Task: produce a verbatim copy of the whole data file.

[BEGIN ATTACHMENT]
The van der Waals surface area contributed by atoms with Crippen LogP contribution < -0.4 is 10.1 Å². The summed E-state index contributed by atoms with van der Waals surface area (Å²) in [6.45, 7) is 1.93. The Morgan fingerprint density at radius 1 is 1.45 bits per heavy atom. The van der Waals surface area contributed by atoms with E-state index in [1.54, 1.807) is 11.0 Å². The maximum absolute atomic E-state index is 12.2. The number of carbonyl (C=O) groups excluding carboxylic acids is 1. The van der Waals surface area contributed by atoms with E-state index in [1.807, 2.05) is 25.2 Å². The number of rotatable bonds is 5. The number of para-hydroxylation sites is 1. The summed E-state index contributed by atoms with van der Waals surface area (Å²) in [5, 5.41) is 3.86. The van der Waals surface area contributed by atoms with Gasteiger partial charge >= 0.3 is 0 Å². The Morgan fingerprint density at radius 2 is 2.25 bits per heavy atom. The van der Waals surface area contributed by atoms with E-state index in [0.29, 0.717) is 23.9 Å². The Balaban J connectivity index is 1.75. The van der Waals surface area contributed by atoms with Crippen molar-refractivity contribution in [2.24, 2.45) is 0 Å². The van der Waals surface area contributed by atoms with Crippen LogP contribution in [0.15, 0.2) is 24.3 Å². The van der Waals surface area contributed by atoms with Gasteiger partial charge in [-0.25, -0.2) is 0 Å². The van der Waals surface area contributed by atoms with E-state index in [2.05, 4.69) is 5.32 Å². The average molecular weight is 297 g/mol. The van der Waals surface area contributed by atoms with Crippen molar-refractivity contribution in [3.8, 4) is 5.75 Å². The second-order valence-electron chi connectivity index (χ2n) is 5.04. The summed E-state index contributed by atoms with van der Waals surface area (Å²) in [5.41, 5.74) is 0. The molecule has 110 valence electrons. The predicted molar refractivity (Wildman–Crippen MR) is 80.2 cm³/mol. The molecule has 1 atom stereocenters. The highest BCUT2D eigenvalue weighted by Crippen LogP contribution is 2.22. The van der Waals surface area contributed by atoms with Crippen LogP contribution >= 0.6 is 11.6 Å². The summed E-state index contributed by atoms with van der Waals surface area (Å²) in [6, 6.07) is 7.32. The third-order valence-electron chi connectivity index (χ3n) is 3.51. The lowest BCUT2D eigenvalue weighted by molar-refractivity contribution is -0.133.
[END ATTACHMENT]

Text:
The van der Waals surface area contributed by atoms with Crippen LogP contribution < -0.4 is 10.1 Å². The summed E-state index contributed by atoms with van der Waals surface area (Å²) in [6.45, 7) is 1.93. The Morgan fingerprint density at radius 1 is 1.45 bits per heavy atom. The van der Waals surface area contributed by atoms with E-state index in [1.54, 1.807) is 11.0 Å². The maximum absolute atomic E-state index is 12.2. The number of carbonyl (C=O) groups excluding carboxylic acids is 1. The van der Waals surface area contributed by atoms with E-state index in [1.807, 2.05) is 25.2 Å². The number of rotatable bonds is 5. The number of para-hydroxylation sites is 1. The summed E-state index contributed by atoms with van der Waals surface area (Å²) in [5, 5.41) is 3.86. The van der Waals surface area contributed by atoms with Gasteiger partial charge >= 0.3 is 0 Å². The Morgan fingerprint density at radius 2 is 2.25 bits per heavy atom. The van der Waals surface area contributed by atoms with E-state index in [0.29, 0.717) is 23.9 Å². The Balaban J connectivity index is 1.75. The van der Waals surface area contributed by atoms with Crippen molar-refractivity contribution in [2.24, 2.45) is 0 Å². The van der Waals surface area contributed by atoms with Crippen LogP contribution in [0.15, 0.2) is 24.3 Å². The van der Waals surface area contributed by atoms with Gasteiger partial charge in [-0.25, -0.2) is 0 Å². The van der Waals surface area contributed by atoms with E-state index in [2.05, 4.69) is 5.32 Å². The average molecular weight is 297 g/mol. The van der Waals surface area contributed by atoms with Crippen molar-refractivity contribution in [3.8, 4) is 5.75 Å². The second-order valence-electron chi connectivity index (χ2n) is 5.04. The summed E-state index contributed by atoms with van der Waals surface area (Å²) in [5.41, 5.74) is 0. The molecule has 110 valence electrons. The predicted molar refractivity (Wildman–Crippen MR) is 80.2 cm³/mol. The molecule has 1 atom stereocenters. The highest BCUT2D eigenvalue weighted by Crippen LogP contribution is 2.22. The van der Waals surface area contributed by atoms with Crippen LogP contribution >= 0.6 is 11.6 Å². The summed E-state index contributed by atoms with van der Waals surface area (Å²) in [6, 6.07) is 7.32. The third-order valence-electron chi connectivity index (χ3n) is 3.51. The lowest BCUT2D eigenvalue weighted by molar-refractivity contribution is -0.133.